I know that there is the famous process of heating material and converting them to glass; but what I don't know is, what is the chemical process of the creation of glass? Is it crystallization?

How could it result in so much visual differences?
What is the description of such a radical process?


2 Answers 2


Is it crystallization?

You are correct. The main difference is that sand is crystalline and glass is not—it is amorphous.

The main component (> 95%) of common yellow sand is quartz (the mineral whose composition is SiO2). Note that not all sand is quartz. There are white sands containing calcite (CaCO3) and black sand (containing various heavy minerals). But the most common sand is indeed quartz sand: SiO2.

Glass, the type you see in your everyday life, on the other hand, is not composed of pure SiO2. It has a bunch of other additives such as Na, K, B, and others. This is done to modify the properties of the glass and make it more suitable for human use. It doesn't matter much though for our discussion.

So if they are made of the same thing, why the difference? The answer is cooling rate. If you cool molten SiO2 slow enough, the atoms have enough time to organize themselves into a crystalline structure. In the case of pure SiO2, this is a network of SiO4 tetrahedra: One silicon atom surrounded by four oxygens. If it cools too fast, then the crystalline structure does not form. It may be completely amorphous, or form into a sub-microscopic array of SiO2 crystals in various structures (CT-opal for example).

What determines the cooling rate? Well, in the case of glass it is a matter of minutes. You've seen glass making: The glass is molten and very quickly it solidifies to a solid. In contrast, most of the quartz sand you're seeing is actually broken fragments of rocks called granite. This type of rock has abundant quartz in it, and it forms deep underground (as in 10s of kilometers) at very slow cooling rates. While a glass maker can take his glass and let it cool in the atmosphere or in water, molten silicate magma ("glass") deep in the Earth is surrounded by rocks that are in the hundreds of degrees. This slow cooling facilitates crystallization of the SiO2 into quartz rather than glass. How slow is this? At least tens of years, more commonly hundreds or even thousands of years. This is much slower than the seconds and minutes in glass making.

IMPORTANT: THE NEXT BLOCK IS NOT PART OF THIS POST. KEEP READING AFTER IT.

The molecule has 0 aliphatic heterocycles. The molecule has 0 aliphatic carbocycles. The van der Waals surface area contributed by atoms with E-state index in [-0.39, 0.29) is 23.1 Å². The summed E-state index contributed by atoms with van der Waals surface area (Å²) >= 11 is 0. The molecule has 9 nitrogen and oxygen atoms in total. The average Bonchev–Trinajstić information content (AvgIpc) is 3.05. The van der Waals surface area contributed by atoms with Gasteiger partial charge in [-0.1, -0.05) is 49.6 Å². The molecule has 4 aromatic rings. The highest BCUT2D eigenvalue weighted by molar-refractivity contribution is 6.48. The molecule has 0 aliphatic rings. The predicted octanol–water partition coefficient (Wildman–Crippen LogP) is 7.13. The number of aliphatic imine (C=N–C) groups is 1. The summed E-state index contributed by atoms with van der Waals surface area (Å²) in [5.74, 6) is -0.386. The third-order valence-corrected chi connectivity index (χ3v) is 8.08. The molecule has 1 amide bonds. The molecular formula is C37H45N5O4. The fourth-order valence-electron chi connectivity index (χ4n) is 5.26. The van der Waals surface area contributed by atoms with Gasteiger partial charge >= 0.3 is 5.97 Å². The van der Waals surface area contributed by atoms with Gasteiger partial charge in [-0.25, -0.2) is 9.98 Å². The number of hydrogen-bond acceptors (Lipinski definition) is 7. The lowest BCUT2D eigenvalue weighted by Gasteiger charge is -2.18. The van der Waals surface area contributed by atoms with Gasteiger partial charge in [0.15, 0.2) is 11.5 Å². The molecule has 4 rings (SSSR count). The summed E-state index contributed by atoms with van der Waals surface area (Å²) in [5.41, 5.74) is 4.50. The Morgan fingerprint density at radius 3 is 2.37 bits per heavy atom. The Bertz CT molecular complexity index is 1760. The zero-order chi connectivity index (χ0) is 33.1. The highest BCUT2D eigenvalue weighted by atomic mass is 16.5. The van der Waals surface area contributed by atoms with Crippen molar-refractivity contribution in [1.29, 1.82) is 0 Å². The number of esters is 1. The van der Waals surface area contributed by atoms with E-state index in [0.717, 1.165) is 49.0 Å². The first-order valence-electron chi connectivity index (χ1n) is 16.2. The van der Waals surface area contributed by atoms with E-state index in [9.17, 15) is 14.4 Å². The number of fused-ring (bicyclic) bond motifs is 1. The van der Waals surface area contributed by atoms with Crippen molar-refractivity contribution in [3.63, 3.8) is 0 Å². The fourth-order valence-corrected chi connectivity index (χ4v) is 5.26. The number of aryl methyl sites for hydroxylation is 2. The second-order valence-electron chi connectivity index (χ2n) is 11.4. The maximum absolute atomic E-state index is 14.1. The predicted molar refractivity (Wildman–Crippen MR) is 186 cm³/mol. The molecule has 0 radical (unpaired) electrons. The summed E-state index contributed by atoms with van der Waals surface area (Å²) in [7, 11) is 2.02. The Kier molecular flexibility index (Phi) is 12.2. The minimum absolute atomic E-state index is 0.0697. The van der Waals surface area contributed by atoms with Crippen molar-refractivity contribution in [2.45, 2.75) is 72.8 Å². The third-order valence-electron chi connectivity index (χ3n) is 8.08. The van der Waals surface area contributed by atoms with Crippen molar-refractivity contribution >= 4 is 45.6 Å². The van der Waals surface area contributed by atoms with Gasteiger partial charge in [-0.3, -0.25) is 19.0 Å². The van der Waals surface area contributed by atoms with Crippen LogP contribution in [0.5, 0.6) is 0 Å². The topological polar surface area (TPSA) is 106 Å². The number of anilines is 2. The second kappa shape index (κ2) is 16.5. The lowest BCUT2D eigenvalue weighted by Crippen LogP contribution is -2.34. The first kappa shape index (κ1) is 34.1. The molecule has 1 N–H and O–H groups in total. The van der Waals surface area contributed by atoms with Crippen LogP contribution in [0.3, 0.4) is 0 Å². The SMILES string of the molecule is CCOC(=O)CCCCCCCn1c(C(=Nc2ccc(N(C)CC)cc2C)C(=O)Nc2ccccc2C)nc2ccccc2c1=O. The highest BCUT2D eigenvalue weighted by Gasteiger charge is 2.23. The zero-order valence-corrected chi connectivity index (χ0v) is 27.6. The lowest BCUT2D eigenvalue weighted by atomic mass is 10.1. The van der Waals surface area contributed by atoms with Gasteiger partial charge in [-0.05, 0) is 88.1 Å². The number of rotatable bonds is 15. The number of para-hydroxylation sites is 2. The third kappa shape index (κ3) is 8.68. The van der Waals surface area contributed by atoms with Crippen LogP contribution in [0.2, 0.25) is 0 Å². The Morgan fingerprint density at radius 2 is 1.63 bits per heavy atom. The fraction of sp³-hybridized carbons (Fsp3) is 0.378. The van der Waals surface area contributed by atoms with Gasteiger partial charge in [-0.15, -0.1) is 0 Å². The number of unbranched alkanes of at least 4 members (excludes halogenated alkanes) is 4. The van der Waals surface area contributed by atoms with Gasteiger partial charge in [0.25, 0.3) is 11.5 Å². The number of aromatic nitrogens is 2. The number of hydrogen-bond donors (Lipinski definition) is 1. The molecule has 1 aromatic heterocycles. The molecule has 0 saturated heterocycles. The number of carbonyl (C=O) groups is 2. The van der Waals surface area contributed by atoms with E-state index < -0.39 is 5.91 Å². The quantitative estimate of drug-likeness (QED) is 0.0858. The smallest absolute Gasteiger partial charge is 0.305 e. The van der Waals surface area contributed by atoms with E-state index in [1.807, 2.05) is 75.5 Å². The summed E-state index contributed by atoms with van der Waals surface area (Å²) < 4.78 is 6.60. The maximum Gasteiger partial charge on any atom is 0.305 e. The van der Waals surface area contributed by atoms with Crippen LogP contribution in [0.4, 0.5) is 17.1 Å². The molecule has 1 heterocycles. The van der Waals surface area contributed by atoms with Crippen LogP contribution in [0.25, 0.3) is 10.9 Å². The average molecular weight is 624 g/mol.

Slow crystallization of SiO2 in the Earth is not the only process. There are actually processes that can take molten silicate magma and cool it very rapidly. This commonly happens in volcanic settings: A volcano throws molten magma (again, made mostly out of SiO2) and throws it into the atmosphere where it can cool very rapidly. It's even faster if the magma erupts into water. The result is volcanic glass: sometimes called obsidian.

The difference in the visual appearance is actually not due to the presence or absence of a crystalline structure. It's mostly related to grain size. If you take window glass and shatter it so it's all small grains, it will look just like sand. On the other hand, if you take quartz, and make it big and smooth (just like window glass), it will look like this:

(By Parent Géry (Own work) [Public domain], via Wikimedia Commons)


Take sand, melt it, let it cool and you have (sort of) glass.

Glass is an amorphous solid. It appears to be solid, but is, in reality, a viscous liquid.

Sand is essentially the same, although broken up into very small pieces. Although sand could contain quartz (crystallized) fragments, it doesn't change what we observe about the sand.

How could it result in so much visual differences?

Glass is clear since the sand it is made from has chemicals added to lower the melting point and to make it transparent (by removing some impurities). Sand is composed of everything in the earth, so it is not as transparent as glass. Also the small particles deflect light so it is difficult to see a pattern through sand.

  • 1
    $\begingroup$ Also, sand is not amorphous. Sand is crystalline. $\endgroup$
    – Gimelist
    Commented Dec 20, 2014 at 19:07
  • $\begingroup$ @Michael Not every particle of sand is crystalline. Pick up any metamorphic rock. How much of the rock is crystalline? $\endgroup$
    – LDC3
    Commented Dec 20, 2014 at 19:10
  • 2
    $\begingroup$ Proper metamorphic? 99.99%. $\endgroup$
    – Gimelist
    Commented Dec 20, 2014 at 19:22

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